Katotsu, Shita, Shita wo Tsuke, Shitadou all end up meaning about the same thing but have different contexts.
- Katotsu (lower thrust): Usually used for the name of an exercise e.g. Katotsu San Bon (3 times)
- Shita (Down): The strikers mokuju is beneath the hands and the mokuju of the receiver.
- Shita wo Tsuke (strike): Grammatically a command, this is used during the exercise to tell the striker to strike.
- Shitadou (lower area of the chest): The name of the target. Mostly this is used in shiai to announce a point.
We took a long time to understand that all three main strikes (Chokutotsu, Dattotsu and Katotsu) the striker shouldn’t really do anything different. There are no big loops around the opponents mokuju or anything, the striker simply strikes directly and the receiver makes changes which differentiate the attacks.
In the case of Katotsu the receiver ensures that the opening made is below the receivers front hand (that is why “lower” dou). Shita simply means down, lower, beneath etc and the strikers mokuju is beneath the receivers hand and mokuju. As with the other strikes the motion performed by the striker is almost exactly the same but particular attention should be paid here as the tendency to drop the mokuju tip on the way in or to not fully elevate the rear hand are very common mistakes. A lowered mokuju means almost certainly the opponent will counter attack and score. A rear hand not in the correct position means the strike will almost certainly not score.
Please review the Tsuki video here. For the striker that covers a lot of the essential components for this exercise.
Katotsu Specific Receiving notes:
In the basic exercises, such as Katotsu San Bon, the opening created by the receiver begins with a slight scooping motion in which the strikers mokuju is lifted slight up and to the receivers right. This is done using the blade of the mokuju, not the side. Once the front hand of the receiver has moved enough to create the small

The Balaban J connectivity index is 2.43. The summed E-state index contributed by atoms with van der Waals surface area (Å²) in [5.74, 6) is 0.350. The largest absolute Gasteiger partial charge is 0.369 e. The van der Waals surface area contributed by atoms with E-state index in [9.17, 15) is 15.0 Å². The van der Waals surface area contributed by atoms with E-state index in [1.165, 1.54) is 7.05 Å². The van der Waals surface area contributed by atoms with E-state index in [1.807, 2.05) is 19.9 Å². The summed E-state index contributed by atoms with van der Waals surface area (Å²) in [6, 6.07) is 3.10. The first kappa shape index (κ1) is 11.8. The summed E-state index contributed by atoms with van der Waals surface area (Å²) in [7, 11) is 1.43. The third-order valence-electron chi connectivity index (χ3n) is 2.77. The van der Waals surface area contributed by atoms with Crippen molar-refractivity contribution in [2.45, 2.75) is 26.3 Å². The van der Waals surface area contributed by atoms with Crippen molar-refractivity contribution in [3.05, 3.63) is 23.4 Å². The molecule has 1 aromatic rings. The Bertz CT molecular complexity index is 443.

opening for Katotsu the command to strike is given (Shita wo Tsuke) and just as the strike is made the receiver extends the front arm out, forwards and to the right. Do not complete the entire movement and then give the command to strike. The intent is to train the striker to respond immediately to the awareness of the opening.
The tip of the receivers mokuju should be somewhere to the right and slightly higher than the strikers front shoulder depending on relative body sizes.
Take care that the opening is small to ensure that the striker learns to recognise a realistic opening. The large movement of the receivers arms is after their strike has commenced and is to ensure a clean and pain free strike is possible. If the receiver does not extend their front arm and the elbow is bent they will probably receive using their bicep so it is best to extend the elbow.
In more advanced exercises, such as Katotsu from To-ma, receiving is performed in a manner emulating what happens in shiai. This is seen from 00:31 in the video. The striker applies pressure (seme) to the omote and the receiver reacts to this pressure attempting to block the omote strike. Again this is a small movement to help train the striker to recognise a realistic opening, it is not a huge movement. The receivers front hand shouldn’t be higher than their shoulder. At 00:53 Terada sensei demonstrates how he reacts in shiai to block pressure on his omote.
The front hand can slide a little but should stay within the white lines. The front hand moves on a line towards the receivers left shoulder, not directly vertical. This angled movement coupled with maintained hanme creates a small opening in the shape of a triangle created by the receivers forearm and their mokuju. The rear hand of the receiver comes slightly forwards. This form of receiving is quite difficult and practice in front of a mirror is very useful.